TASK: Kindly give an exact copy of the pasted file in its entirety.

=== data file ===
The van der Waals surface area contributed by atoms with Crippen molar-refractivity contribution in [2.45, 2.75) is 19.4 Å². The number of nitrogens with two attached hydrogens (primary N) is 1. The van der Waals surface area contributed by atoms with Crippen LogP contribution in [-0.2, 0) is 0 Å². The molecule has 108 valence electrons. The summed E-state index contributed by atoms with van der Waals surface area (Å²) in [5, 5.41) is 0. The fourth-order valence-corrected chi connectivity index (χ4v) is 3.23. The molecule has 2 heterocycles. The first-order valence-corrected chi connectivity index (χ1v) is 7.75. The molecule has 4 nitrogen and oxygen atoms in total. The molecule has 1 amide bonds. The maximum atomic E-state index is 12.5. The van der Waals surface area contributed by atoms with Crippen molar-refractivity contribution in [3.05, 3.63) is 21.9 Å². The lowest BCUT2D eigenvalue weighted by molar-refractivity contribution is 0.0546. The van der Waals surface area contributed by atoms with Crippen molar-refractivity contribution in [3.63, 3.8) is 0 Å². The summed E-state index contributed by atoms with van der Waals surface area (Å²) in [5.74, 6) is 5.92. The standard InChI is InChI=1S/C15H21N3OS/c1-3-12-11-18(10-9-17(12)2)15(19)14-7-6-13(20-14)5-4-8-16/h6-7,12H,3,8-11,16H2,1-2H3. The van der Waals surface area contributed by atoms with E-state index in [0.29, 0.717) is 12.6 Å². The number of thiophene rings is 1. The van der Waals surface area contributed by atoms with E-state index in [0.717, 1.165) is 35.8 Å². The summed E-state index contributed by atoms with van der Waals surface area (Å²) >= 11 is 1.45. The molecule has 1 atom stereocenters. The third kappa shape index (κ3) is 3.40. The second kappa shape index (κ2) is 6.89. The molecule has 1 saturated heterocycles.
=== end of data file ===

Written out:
The van der Waals surface area contributed by atoms with Crippen molar-refractivity contribution in [2.45, 2.75) is 19.4 Å². The number of nitrogens with two attached hydrogens (primary N) is 1. The van der Waals surface area contributed by atoms with Crippen LogP contribution in [-0.2, 0) is 0 Å². The molecule has 108 valence electrons. The summed E-state index contributed by atoms with van der Waals surface area (Å²) in [5, 5.41) is 0. The fourth-order valence-corrected chi connectivity index (χ4v) is 3.23. The molecule has 2 heterocycles. The first-order valence-corrected chi connectivity index (χ1v) is 7.75. The molecule has 4 nitrogen and oxygen atoms in total. The molecule has 1 amide bonds. The maximum atomic E-state index is 12.5. The van der Waals surface area contributed by atoms with Crippen molar-refractivity contribution in [3.05, 3.63) is 21.9 Å². The lowest BCUT2D eigenvalue weighted by molar-refractivity contribution is 0.0546. The van der Waals surface area contributed by atoms with Crippen molar-refractivity contribution in [3.63, 3.8) is 0 Å². The summed E-state index contributed by atoms with van der Waals surface area (Å²) in [5.74, 6) is 5.92. The standard InChI is InChI=1S/C15H21N3OS/c1-3-12-11-18(10-9-17(12)2)15(19)14-7-6-13(20-14)5-4-8-16/h6-7,12H,3,8-11,16H2,1-2H3. The van der Waals surface area contributed by atoms with E-state index in [0.29, 0.717) is 12.6 Å². The number of thiophene rings is 1. The van der Waals surface area contributed by atoms with E-state index in [0.717, 1.165) is 35.8 Å². The summed E-state index contributed by atoms with van der Waals surface area (Å²) >= 11 is 1.45. The molecule has 1 atom stereocenters. The third kappa shape index (κ3) is 3.40. The second kappa shape index (κ2) is 6.89. The molecule has 1 saturated heterocycles.